Spanking Doesn't Make Them Bad Parents
Straus says it comes as no surprise that CEOs who were spanked express great affection for their parents. It's not just bad parents who spank.
"So do very good parents," he says. "They would be even better parents if they didn't spank, and their kids would be doing even better."
Sara Blakely may be an exception. She says she was "spanked and spanked often," so much that she would wear all of her days-of-the-week underwear at the same time to soften the blow.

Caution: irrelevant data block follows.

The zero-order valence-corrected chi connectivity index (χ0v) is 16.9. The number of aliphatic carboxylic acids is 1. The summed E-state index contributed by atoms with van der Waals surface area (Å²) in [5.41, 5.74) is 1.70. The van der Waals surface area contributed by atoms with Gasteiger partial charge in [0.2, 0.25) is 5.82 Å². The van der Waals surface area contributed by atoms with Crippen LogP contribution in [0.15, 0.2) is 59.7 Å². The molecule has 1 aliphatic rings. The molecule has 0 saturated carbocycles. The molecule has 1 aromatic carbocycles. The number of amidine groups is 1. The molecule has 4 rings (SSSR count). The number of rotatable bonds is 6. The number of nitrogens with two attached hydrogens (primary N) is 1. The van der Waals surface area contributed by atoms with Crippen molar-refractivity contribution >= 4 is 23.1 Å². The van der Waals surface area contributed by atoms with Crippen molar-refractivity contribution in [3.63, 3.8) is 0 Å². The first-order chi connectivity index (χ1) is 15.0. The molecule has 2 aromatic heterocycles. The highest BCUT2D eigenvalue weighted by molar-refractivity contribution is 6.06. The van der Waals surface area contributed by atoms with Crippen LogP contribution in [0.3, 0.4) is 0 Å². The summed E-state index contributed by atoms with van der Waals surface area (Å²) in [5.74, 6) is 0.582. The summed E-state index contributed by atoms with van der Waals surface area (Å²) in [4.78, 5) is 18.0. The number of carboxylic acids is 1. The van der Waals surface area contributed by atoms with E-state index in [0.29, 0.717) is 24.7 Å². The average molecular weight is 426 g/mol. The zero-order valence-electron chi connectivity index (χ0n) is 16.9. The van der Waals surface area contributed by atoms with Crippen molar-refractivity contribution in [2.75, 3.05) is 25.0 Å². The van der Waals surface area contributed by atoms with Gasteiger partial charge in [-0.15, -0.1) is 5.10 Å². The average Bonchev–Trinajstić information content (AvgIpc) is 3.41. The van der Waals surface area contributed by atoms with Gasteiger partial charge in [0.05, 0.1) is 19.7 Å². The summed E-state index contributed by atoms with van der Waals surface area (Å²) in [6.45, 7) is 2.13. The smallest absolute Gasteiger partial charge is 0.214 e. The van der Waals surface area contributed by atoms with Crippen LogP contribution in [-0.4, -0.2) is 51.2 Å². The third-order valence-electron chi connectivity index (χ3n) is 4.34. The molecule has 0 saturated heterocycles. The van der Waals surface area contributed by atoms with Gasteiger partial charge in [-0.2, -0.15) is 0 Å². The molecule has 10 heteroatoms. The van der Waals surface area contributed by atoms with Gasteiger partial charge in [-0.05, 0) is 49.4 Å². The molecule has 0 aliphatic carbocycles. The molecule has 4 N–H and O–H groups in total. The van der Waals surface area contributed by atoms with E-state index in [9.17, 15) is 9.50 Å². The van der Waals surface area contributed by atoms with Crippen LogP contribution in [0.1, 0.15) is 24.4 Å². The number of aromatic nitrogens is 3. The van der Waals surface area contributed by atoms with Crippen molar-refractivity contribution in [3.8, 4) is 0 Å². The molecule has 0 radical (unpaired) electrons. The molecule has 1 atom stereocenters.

Today, she is the founder and owner of a women's undergarment manufacturer that has passed $100 million in retail sales this year.
Blakely says she thought of a name for her company while sitting in Atlanta traffic. It's a name that nobody seems to forget.
Copyright 2006 USA TODAY, a division of Gannett Co. Inc. All Rights Reserved.
Childhoods of CEOs Reconsidered
By Mitch Hall, October 10, 2006